Relative to previous approaches, our estimation strategy is akin to a completely flexible cross-country panel regression, in which every independent variable is allowed to vary by country. By allowing our estimated effects to vary by country under a common methodology, we are better able to compare results between countries relative to other large cross-country studies using estimates obtained from a pooled cross-country sample. We focus on four different dependent variables: the return on assets (ROA), the NIM, non-interest income (Non-II) and loan-loss provisions (LLPs). This way we can better identify the channels through which low and negative interest rates affect profitability. In contrast to previous research, we also permit country-specific thresholds for what are considered low interest rate episodes and identify these from the history of short-term interest rates within each country. A common definition of ‘low’ across all countries – such as the 1.25 per cent threshold used in Claessens et al (2018) – would mean that several countries in our sample – such as Australia, Canada and Chile – only spend limited periods of time below the low-rate threshold. Country-specific thresholds ensure there is sufficient within-country variation in interest rates within the low-rate environment to identify any ‘nonlinear’ effects.[7] While the magnitude of any nonlinear effects (should they exist) could differ between countries – depending on the proximity of their low-rate thresholds to zero – our approach allows these effects to be identified for all countries in the sample. Furthermore, we separately examine whether prolonged low or negative interest rates disproportionately impair bank profitability. Finally, the richness of our data allows us to disaggregate banks by size: large, global banks – defined here as the 80 or so banks that are included in the Bank for International Settlements global systemically important banks (G-SIB) assessment sample – could have the capacity to better shield their profit margins in a low interest rate environment, and we can test this empirically.[8]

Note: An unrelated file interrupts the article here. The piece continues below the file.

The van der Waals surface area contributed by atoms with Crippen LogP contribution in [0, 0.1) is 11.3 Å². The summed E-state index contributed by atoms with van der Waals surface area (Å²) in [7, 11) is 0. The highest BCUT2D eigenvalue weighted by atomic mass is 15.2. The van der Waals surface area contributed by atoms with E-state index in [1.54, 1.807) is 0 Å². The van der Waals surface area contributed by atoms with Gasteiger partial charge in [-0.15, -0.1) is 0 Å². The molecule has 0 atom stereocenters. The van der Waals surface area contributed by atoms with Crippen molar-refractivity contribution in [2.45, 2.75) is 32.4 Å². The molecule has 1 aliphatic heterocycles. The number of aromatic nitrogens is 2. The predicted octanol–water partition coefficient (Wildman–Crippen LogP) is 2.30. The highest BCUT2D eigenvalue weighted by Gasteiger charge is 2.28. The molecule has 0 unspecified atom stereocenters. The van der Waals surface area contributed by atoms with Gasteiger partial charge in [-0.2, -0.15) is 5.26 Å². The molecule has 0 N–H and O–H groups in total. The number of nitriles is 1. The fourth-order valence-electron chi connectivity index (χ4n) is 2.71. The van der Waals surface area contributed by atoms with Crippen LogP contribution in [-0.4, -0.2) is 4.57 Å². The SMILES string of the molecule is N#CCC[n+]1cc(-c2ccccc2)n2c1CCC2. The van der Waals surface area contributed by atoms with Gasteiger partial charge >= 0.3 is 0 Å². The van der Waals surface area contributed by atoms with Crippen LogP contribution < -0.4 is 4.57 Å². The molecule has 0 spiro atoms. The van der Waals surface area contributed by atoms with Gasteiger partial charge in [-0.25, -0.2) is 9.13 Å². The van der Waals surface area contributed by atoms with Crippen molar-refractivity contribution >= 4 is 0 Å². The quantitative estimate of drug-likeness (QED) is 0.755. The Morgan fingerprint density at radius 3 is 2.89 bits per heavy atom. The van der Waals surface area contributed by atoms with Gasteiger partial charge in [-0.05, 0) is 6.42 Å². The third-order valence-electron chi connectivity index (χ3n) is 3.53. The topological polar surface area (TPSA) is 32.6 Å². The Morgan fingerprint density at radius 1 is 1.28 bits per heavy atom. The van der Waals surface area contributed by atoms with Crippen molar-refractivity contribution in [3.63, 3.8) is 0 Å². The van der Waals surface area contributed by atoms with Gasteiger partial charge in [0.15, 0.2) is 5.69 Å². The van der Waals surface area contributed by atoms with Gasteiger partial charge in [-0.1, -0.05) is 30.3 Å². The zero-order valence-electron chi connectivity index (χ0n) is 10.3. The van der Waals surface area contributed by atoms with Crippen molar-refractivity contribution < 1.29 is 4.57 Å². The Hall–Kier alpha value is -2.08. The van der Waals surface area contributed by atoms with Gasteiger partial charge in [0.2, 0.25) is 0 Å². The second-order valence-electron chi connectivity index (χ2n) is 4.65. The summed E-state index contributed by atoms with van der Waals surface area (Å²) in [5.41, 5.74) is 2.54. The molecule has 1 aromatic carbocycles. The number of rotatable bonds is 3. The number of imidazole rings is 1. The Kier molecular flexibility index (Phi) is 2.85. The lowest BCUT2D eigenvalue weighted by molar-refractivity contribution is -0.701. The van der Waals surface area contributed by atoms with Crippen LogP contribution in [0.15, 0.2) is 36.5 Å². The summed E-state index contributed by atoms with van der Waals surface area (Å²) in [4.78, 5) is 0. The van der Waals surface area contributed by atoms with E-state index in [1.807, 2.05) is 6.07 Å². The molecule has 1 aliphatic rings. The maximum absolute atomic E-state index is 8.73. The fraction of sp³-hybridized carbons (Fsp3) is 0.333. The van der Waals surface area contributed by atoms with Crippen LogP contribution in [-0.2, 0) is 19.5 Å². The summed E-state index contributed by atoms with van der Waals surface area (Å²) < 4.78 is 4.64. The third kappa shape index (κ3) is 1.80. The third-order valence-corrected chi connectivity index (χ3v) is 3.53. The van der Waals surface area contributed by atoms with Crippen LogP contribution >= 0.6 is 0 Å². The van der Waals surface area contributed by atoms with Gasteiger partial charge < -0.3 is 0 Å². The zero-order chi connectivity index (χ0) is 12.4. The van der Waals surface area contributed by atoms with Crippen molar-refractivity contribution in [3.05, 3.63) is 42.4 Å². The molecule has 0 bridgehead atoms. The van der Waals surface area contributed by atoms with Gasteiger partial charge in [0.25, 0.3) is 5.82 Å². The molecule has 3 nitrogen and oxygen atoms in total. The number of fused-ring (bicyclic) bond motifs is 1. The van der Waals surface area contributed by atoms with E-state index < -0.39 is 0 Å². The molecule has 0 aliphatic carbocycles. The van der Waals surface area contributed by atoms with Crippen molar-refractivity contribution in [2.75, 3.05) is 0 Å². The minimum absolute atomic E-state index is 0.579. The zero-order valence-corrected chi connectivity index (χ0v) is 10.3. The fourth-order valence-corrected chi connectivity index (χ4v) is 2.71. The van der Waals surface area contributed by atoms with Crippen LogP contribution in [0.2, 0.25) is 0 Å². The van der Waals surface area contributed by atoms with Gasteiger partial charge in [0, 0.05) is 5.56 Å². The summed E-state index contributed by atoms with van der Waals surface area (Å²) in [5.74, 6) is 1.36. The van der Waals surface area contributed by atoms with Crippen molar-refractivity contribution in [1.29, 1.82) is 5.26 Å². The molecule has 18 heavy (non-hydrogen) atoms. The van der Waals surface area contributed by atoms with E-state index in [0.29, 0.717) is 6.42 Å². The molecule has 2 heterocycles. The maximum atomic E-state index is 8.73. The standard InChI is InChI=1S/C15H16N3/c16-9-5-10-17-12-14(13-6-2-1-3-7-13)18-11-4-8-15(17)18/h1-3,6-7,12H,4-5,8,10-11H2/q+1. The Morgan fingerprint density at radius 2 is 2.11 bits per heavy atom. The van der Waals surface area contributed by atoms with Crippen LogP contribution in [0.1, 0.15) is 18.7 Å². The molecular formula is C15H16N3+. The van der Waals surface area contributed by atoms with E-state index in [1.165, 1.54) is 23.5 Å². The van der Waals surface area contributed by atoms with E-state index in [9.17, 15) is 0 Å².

The general result that – all else equal – lower policy rates decrease margins is much clearer for the NIM than for ROA, suggesting that many banks can partially offset the effect of low interest rates on overall profitability. Our results for banks' LLPs suggest that lower rates reduce debt-servicing burdens. There also appear to be subtle nonlinearities in low interest rate environments and results tend to indicate that the reaction of bank profitability to interest rate changes can differ between larger, often more sophisticated banks, relative to their smaller peers. More broadly, a key finding from this work is that there is not a one-size-fits-all answer to the impact of monetary policy on overall bank profitability. The qualitative information obtained with the abovementioned survey also informs some of these cross-country differences.

The rest of the paper is organised as follows. Section 3 reviews the relevant literature. Section 4 discusses the main channels that link interest rates to bank profitability. Section 5 presents the data and key stylised facts. Section 6 turns to the analytical framework and empirical strategy followed in the paper. The results are presented in Section 7. Section 8 concludes the paper.


Further information on the IBRN can be found on its official website (https://www.newyorkfed.org/ibrn). [5]

See, for example, Borio, Gambacorta and Hofmann (2017), CGFS (2018) and Claessens, Coleman and Donnelly (2018). Altavilla, Boucinha and Peydró (2018) use a mix of proprietary data in conjunction with data from several commercial providers, but only focus on the euro area. See, for example, Borio, Gambacorta and Hofmann (2017), CGFS (2018) and Claessens, Coleman and Donnelly (2018). Altavilla, Boucinha and Peydró (2018) use a mix of proprietary data in conjunction with data from several commercial providers, but only focus on the euro area. [6]

Throughout this paper, we capture ‘nonlinear’ effects by allowing the linear impact of rates on profitability to change if the bank is operating in a low-rate regime. [7]

As defined by the Basel Committee on Banking Supervision, see <https://www.bis.org/bcbs/gsib/gsib_assessment_samples.htm> for details of the sample. [8]